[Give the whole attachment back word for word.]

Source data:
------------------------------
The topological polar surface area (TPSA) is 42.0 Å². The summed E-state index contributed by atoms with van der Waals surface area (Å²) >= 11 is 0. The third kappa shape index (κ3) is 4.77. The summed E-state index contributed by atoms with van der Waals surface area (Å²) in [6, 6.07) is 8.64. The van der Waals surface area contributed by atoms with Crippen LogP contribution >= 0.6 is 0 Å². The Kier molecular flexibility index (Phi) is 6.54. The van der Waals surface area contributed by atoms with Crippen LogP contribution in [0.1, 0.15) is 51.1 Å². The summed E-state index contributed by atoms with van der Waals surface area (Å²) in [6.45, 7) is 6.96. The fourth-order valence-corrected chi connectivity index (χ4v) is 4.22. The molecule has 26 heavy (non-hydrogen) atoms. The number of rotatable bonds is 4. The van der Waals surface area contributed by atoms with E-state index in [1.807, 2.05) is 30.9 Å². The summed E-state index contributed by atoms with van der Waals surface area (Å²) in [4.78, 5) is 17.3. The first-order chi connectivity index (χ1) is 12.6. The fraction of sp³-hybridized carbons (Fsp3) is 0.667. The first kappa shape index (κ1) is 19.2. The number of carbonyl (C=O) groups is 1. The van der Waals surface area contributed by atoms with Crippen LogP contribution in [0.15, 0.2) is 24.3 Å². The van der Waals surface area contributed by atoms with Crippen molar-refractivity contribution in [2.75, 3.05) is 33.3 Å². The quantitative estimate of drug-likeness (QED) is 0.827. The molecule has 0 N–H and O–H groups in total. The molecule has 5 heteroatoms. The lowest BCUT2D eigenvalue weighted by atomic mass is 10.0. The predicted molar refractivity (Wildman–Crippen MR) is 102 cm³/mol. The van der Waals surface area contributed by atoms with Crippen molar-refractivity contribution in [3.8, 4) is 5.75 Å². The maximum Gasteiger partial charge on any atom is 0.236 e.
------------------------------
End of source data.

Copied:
The topological polar surface area (TPSA) is 42.0 Å². The summed E-state index contributed by atoms with van der Waals surface area (Å²) >= 11 is 0. The third kappa shape index (κ3) is 4.77. The summed E-state index contributed by atoms with van der Waals surface area (Å²) in [6, 6.07) is 8.64. The van der Waals surface area contributed by atoms with Crippen LogP contribution >= 0.6 is 0 Å². The Kier molecular flexibility index (Phi) is 6.54. The van der Waals surface area contributed by atoms with Crippen LogP contribution in [0.1, 0.15) is 51.1 Å². The summed E-state index contributed by atoms with van der Waals surface area (Å²) in [6.45, 7) is 6.96. The fourth-order valence-corrected chi connectivity index (χ4v) is 4.22. The molecule has 26 heavy (non-hydrogen) atoms. The number of rotatable bonds is 4. The van der Waals surface area contributed by atoms with E-state index in [1.807, 2.05) is 30.9 Å². The summed E-state index contributed by atoms with van der Waals surface area (Å²) in [4.78, 5) is 17.3. The first-order chi connectivity index (χ1) is 12.6. The fraction of sp³-hybridized carbons (Fsp3) is 0.667. The first kappa shape index (κ1) is 19.2. The number of carbonyl (C=O) groups is 1. The van der Waals surface area contributed by atoms with Crippen LogP contribution in [0.15, 0.2) is 24.3 Å². The van der Waals surface area contributed by atoms with Crippen molar-refractivity contribution in [2.75, 3.05) is 33.3 Å². The quantitative estimate of drug-likeness (QED) is 0.827. The molecule has 0 N–H and O–H groups in total. The molecule has 5 heteroatoms. The lowest BCUT2D eigenvalue weighted by atomic mass is 10.0. The predicted molar refractivity (Wildman–Crippen MR) is 102 cm³/mol. The van der Waals surface area contributed by atoms with Crippen molar-refractivity contribution in [3.8, 4) is 5.75 Å². The maximum Gasteiger partial charge on any atom is 0.236 e.